The hope of Laura’s law |

The hope of Laura’s law

The Union graphicThe hope of Laura's Law
ALL | GrassValleyArchive

Roughly 500 miles from here, a law named after a slain Nevada County woman is expected to be implemented soon.

Los Angles County, home to 200,000 mentally ill clients, will spend a sliver of its $900 million mental health budget to carry out Laura’s Law.

Named after Laura Wilcox, one of three Nevada County people fatally shot two years ago today, the law is aimed at the mentally ill who miss appointments, ignore taking medication and pose a danger to the public. It would provide intensive involuntary outpatient treatment, rather than hospitalization.

“Our hope would be to target this for people who have a significant potential to be involved in a jail or correctional system,” said Roderick Shaner, medical director for the Los Angeles County Department of Mental Health.

In Wilcox’s home county, however, plans are different.

The Nevada County Department of Behavioral Health has about 1,300 clients and works with an $8 million budget.

Some of the money is earmarked for drug and alcohol programs. What’s left isn’t enough to implement a law that’s both optional and fiscally impossible because the it’s funding was stripped during the legislative process, claimed Behavioral Health Director Robert Erickson.

That a law named after a local woman can’t be used locally isn’t lost on Sue Horne, the county Board of Supervisors chairwoman. She said the county would need to muster $250,000 a year, excluding court costs.

The law, she said, “was written so that it would not even help (Nevada County). We’re not to be at fault for that. That is how the state set it up.”

But others, notably Wilcox’s parents, Nick and Amanda, don’t totally agree the bill is impossible to implement. They lobbied and wrote letters supporting the bill and now realize money is tight.

“However,” Nick Wilcox said, “we believe that when it comes to spending money, it’s really a matter or priority in how you spend your money.”

The money can go toward preventative care, he said, “or you can spend it after the fact, through court costs and other things.”

Court costs are mounting in the case of Scott Thorpe, the former Behavioral Health client accused of gunning down Laura Wilcox, a 19-year-old college student and temporary clinic worker, on Jan. 10, 2001.

Pearlie Mae Feldman, who brought a family to a clinic appointment, also died from gunshot wounds, while clinic workers Judith Edzards and Daisy Switzer were seriously injured – Edzards by gunfire, Switzer by jumping from a second-floor window to safety.

Minutes later, at Lyon’s Restaurant, assistant manager Mike Markle was fatally shot and cook Rick Senuty was wounded.

Thorpe, deemed schizophrenic, has been to mental hospitals and undergone numerous evaluations since then. Recently ruled competent, he faces a March murder trial.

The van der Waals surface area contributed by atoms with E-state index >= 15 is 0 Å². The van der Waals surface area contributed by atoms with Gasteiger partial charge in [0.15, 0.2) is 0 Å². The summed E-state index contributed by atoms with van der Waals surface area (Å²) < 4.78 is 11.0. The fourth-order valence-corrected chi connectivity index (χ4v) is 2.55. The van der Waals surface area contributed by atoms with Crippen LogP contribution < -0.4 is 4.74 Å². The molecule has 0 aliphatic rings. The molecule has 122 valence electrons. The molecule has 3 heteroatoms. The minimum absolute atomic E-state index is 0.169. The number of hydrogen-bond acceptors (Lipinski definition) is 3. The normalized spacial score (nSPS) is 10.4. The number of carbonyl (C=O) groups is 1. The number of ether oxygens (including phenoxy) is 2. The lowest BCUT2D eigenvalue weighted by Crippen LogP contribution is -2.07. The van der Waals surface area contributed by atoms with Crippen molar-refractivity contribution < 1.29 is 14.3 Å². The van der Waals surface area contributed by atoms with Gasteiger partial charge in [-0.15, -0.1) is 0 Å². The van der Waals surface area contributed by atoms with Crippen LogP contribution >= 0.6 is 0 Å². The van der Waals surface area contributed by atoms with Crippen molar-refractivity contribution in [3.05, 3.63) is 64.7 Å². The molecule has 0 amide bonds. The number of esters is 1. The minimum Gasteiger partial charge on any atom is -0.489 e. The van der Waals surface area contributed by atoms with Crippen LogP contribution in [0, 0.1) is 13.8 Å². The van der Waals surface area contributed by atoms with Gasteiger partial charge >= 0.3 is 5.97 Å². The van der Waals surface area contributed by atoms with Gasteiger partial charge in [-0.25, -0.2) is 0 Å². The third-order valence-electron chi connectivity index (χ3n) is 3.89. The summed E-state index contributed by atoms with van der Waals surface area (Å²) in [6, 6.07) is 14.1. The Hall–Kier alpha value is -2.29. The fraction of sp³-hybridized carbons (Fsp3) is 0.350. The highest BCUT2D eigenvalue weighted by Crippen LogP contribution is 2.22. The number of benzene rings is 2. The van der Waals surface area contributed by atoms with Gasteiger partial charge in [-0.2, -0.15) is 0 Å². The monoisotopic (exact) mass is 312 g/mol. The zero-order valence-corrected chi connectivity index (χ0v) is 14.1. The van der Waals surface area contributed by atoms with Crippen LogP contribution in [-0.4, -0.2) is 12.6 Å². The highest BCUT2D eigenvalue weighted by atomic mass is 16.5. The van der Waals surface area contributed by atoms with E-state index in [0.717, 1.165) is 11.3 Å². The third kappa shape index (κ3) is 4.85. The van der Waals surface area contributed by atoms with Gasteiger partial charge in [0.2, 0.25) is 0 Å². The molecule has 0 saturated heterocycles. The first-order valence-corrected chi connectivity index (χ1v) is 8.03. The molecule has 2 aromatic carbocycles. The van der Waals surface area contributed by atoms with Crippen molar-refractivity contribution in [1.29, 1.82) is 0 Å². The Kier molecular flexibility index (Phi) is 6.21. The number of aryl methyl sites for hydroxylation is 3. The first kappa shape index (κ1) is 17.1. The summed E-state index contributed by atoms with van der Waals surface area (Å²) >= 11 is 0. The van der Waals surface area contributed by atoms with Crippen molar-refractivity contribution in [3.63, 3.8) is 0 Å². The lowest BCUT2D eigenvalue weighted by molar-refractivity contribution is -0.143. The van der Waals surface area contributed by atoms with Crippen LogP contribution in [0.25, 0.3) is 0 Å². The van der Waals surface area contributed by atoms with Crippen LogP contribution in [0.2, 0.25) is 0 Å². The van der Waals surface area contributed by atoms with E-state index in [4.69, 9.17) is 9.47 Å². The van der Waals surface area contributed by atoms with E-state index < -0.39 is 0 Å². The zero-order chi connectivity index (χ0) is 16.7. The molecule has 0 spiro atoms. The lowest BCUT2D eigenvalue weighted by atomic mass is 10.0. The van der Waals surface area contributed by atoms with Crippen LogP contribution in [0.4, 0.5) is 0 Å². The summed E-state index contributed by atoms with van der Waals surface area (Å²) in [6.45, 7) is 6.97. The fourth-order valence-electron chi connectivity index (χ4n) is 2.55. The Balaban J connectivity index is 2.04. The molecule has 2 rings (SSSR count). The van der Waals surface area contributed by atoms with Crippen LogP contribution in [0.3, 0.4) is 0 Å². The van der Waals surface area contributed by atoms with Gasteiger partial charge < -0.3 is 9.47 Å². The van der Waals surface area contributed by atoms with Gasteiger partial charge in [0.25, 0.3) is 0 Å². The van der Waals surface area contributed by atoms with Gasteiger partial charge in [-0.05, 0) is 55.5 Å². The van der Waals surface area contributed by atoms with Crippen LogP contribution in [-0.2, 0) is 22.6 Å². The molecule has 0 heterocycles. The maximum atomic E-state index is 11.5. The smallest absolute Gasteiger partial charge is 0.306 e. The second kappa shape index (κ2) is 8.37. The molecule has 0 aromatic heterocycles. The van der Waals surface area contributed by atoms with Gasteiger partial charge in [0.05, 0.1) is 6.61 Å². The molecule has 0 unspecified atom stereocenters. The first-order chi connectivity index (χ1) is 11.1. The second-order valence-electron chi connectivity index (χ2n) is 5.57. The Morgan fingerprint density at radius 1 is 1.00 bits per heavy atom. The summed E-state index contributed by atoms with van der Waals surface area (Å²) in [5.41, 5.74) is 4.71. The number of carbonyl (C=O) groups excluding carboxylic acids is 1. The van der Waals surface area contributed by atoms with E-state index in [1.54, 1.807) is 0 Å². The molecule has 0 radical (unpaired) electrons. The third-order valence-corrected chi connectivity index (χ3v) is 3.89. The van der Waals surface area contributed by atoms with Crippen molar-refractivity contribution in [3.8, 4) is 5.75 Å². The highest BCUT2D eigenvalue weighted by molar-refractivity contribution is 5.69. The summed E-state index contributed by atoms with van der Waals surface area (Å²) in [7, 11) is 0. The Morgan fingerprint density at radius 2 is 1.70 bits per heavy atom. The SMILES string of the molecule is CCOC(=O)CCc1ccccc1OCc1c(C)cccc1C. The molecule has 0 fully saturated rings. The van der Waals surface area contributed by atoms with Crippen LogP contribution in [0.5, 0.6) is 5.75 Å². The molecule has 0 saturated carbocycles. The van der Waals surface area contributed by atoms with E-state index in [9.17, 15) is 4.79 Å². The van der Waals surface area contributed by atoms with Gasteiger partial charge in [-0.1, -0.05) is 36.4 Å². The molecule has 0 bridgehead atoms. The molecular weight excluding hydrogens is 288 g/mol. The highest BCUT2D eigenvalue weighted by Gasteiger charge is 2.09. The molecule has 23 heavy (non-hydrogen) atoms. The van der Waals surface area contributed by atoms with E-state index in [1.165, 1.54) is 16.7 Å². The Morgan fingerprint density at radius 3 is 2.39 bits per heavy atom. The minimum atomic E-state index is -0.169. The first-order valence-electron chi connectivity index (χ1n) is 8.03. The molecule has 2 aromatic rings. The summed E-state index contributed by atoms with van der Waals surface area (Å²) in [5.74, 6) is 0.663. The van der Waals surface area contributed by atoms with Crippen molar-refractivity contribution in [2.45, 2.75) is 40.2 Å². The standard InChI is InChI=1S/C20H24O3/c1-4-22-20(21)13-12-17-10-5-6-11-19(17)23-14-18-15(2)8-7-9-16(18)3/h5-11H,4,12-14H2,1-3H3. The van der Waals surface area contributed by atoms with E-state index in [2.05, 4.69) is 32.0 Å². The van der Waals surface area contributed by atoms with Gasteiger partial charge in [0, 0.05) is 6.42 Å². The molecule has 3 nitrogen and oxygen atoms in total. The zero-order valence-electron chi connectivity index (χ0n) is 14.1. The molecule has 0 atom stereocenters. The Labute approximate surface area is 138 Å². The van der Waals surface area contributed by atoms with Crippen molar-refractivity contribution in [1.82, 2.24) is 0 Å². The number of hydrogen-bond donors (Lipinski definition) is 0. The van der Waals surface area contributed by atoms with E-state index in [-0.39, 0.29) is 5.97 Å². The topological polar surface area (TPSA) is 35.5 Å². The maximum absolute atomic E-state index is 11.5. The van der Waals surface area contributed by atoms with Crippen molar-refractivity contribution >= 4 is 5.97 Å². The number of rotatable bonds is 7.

Assembly Bill 1421 was already in the works at that time.

Before its passage, the law was stripped of its $50 million budget and limited in how it could be funded. The cost comes from intensive therapy that uses a model of 10 patients for every therapist. Nevada County has roughly 100 patients for every therapist,according to Erickson.

Another law provision prohibits counties from using existing outpatient funds.

The changes have hamstrung the law’s author, former Assemblywoman Helen Thomson, now a Yolo County board supervisor. In her county, Laura’s Law might not be implemented because of fiscal concerns.

“It doesn’t eliminate the fact that the need is still there,” she said. “People will have to be creative. They can’t avoid it. The families will be advocating.”

Yolo County applied for grants that might be put toward a mental health court and other programs. Her current hope is that Los Angeles County’s program proves a success.

A mental health court is among the programs Nevada County is pursuing, Erickson said. He also claimed his department has become more resourceful at tracking volatile clients and getting them therapy.

“It would be pretty hard for somebody to be too far out of control and not have a lot of people be aware of it,” he said.

In the process, Erickson said his department reduced inpatient hospitalization costs from $400,000 in 2000-01 to just over $200,000 in 2001-02. He also said there is limited grant money to implement Laura’s Law.

Realizing the budget woes, Nick Wilcox still believes the county can’t give up.

“I think what the county is saying is that they understand prevention is a good thing, but they’re unwilling to take the risk,” he said. “It’s a question of risk, and by not doing it … they are fundamentally gambling with people’s lives.”

s Memorial


County Crisis Unit


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